The new Temporary Workers’ Bill of Rights law, signed by Gov. Phil Murphy last month, expands the rights and protections of temporary workers in New Jersey while placing a wide range of obligations on both staffing agencies and employers that use them.
Connell Foley Attorneys Michael A. Shadiack and Caitlin Dettmer recently explained the law’s key requirements and the dates that different provisions take effect. Their blog post can be found on Connell Foley’s website here.
“With some provisions becoming effective as early as May 7, 2023, staffing agencies and employers should use this time to set themselves up for success and review whether their current contracts and policies comply with the new requirements,” said Shadiack, who chairs Connell Foley’s Labor and Employment Practice.
The new law, P.L.2023 c.10, signed on Feb. 6, targets “temporary help service firms,” commonly called staffing agencies, that make “designated classification placements” of temporary workers with “third-party clients.”
What Workers Are Covered by the Law?
Under the law, a “designated classification placement” is a worker assigned by the temporary help service firm to work at job that falls under any of these U.S. Department of Labor classification codes:
- 33-9000 Other Protective Service Workers
- 35-0000 Food Preparation and Serving Related Occupations
- 37-0000 Building and Grounds Cleaning and Maintenance Occupations
- 39-0000 Personal Care and Service Occupations
- 47-2060 Construction Laborers
- 47-3000 Helpers, Construction Trades
- 49-0000 Installation, Maintenance, and Repair Occupations;
- 51-0000 Production Occupations
- 53-0000 Transportation and Material Moving Occupations
- Any successor categories as the Bureau of Labor Statistics may designate.
What Provisions Take Effect on May 7?
The law’s written hiring notice provision and prohibition on retaliation take effect on May 7.
Staffing agencies are required to provide “covered workers” in the designated classification placements listed above with a written notice in English and the worker’s primary language with the following information when he or she is dispatched to work for a third-party client:
- The name of the covered worker;
- The name, address and telephone number of the staffing agency or the contact information of 1. the staffing agency’s agent facilitating the placement; 2. its workers’ compensation carrier; 3. the worksite employer or employer; and 4. the state Department of Labor and Workforce Development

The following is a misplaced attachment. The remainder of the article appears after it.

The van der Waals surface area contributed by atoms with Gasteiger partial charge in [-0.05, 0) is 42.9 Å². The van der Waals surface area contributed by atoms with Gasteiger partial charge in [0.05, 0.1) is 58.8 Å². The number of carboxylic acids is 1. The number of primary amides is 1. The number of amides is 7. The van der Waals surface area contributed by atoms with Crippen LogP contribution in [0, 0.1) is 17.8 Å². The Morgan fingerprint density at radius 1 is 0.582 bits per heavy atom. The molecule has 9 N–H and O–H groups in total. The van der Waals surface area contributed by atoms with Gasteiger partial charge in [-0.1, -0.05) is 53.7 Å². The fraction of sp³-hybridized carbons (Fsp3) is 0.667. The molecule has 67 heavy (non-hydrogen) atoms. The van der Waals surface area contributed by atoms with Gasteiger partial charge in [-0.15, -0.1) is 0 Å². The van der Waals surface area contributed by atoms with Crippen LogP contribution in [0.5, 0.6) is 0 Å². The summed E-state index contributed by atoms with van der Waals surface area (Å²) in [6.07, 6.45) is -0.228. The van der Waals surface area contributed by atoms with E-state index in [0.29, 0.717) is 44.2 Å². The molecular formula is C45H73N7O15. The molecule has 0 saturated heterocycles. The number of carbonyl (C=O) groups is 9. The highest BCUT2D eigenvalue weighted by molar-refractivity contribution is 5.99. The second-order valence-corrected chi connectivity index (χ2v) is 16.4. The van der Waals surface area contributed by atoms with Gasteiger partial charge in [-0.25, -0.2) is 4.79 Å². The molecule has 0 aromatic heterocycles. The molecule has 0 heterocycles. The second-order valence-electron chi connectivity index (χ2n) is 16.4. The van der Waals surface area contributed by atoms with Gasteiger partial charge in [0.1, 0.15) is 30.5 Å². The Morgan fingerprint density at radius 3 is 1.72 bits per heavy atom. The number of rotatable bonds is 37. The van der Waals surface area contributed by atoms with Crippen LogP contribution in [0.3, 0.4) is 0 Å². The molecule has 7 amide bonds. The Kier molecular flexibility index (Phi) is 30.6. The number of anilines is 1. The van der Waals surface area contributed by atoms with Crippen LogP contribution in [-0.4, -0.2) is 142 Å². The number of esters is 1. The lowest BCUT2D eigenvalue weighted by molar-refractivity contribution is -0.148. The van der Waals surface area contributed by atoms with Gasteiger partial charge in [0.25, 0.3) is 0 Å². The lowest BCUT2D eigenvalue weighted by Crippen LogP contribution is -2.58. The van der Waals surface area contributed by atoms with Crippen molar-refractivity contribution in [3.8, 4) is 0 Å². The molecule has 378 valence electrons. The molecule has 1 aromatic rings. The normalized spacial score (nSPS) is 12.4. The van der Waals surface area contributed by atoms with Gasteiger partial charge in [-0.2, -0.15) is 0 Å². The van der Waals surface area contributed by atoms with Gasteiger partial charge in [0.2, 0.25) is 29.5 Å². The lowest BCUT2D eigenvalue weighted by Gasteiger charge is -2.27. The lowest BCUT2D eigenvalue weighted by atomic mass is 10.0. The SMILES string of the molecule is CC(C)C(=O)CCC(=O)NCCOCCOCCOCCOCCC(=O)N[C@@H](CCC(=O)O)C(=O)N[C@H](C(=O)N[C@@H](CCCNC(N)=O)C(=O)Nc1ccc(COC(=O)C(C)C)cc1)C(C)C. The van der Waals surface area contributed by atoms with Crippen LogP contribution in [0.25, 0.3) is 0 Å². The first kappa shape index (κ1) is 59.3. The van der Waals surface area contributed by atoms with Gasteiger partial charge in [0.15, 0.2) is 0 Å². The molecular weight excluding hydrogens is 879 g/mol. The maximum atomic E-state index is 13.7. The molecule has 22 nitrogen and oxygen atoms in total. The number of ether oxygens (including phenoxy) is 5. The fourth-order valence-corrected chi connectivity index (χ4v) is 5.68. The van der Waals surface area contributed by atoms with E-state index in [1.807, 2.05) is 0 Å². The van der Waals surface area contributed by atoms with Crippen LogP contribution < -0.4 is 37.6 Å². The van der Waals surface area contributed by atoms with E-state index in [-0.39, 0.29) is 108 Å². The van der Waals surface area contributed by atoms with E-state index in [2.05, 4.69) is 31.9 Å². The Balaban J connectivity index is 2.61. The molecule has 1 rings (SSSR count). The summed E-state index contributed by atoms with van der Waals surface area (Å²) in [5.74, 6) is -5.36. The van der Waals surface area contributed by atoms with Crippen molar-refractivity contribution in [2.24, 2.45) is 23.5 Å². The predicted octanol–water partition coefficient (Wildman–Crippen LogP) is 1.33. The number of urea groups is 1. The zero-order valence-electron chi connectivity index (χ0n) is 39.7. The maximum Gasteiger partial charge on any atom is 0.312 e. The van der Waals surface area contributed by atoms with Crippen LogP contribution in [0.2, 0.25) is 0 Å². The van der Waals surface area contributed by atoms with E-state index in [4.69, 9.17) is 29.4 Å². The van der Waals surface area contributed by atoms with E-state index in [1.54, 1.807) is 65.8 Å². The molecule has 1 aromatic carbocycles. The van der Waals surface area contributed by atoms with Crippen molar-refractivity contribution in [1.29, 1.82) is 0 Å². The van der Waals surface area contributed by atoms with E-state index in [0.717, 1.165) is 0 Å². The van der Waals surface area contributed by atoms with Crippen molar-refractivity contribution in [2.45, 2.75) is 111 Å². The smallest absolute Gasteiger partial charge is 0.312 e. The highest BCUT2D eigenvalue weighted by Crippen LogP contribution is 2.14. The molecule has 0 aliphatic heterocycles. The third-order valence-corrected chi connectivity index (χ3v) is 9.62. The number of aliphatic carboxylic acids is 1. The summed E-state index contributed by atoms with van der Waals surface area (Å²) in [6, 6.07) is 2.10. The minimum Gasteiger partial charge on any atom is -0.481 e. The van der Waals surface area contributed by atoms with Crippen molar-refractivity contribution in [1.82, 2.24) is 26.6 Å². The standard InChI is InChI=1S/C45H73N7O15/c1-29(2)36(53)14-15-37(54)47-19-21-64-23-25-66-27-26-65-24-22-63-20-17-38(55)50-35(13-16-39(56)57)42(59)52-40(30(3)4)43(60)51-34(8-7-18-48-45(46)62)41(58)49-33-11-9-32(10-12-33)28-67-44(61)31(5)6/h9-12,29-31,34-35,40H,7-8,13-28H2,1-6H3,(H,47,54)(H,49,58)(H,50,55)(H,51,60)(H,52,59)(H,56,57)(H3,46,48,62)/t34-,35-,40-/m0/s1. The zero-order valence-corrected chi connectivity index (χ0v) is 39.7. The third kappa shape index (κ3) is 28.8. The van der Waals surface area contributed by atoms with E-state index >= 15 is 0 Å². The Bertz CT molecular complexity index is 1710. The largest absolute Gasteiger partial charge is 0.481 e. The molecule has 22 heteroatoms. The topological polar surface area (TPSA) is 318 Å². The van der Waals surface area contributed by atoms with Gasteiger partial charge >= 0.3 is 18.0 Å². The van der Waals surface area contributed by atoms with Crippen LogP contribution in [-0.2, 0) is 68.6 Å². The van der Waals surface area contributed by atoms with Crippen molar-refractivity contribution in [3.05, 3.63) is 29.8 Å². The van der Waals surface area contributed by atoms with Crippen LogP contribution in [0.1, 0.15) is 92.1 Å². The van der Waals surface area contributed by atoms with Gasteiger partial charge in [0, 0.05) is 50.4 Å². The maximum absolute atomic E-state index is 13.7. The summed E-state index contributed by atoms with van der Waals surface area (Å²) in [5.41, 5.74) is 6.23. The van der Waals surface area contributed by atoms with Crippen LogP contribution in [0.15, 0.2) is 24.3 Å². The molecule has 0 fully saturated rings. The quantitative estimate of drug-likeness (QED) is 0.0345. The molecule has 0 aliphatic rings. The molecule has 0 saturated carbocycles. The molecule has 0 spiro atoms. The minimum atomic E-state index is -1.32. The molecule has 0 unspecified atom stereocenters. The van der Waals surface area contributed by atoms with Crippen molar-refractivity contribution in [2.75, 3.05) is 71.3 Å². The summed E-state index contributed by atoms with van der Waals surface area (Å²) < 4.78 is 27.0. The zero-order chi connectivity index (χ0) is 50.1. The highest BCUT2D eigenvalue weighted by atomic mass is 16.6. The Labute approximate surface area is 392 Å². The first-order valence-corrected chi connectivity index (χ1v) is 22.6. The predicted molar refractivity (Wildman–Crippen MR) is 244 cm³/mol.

- The name and nature of the work to be performed;
- The wages offered;
- The name and address of the assigned worksite of each temporary laborer;
- The terms of transportation offered to the temporary laborer, if applicable;
- A description of the position and whether it shall require any special clothing, protective equipment, and training, and what training and clothing will be provided by the staffing agency or the employer; and any licenses and any costs charged to the employee for supplies or training;
- Whether a meal or equipment, or both, are provided, either by the staffing agency or the employer and the cost of the meal and equipment, if any;
- For multi-day assignments, the schedule;
- The length of the assignment, if known; and
- The amount of sick leave to which temporary workers are entitled under the New Jersey Earned Sick Leave Law, and the terms of its use.
Staffing agencies are also required to provide no less than 48 hours’ notice, where possible, of any changes in schedule, shift, or location.
The law’s anti-retaliation provision also takes effect on May 7. Disciplinary action taken against a covered worker within 90 days of that worker exercising their rights under the law raises a rebuttable presumption of retaliation. Violations carry a hefty fine or damages equal to $20,000 per incident of retaliation, plus reinstatement of the worker if requested.
What Provisions Take Effect on Aug. 5?
Most other provisions of the law take effect on Aug. 5. These include:
- New recordkeeping requirements
- New pay requirements (including detailed paystubs or other approved form)
- Certification requirements for staffing agencies (including fines for third-party employers who contract with uncertified staffing agencies)
- Ban on “non-competes” that restrict temporary workers from accepting employment offers from businesses where they have been assigned
- Provisions affecting transportation provided by staff agencies to job sites
- Private right of action provision that gives covered workers, staffing agencies and employers who use staffing agencies six years to file a lawsuit over violations of the law.
More information about an employer’s responsibilities under the provisions that take effect on Aug. 5 can be found on Connell Foley’s website here.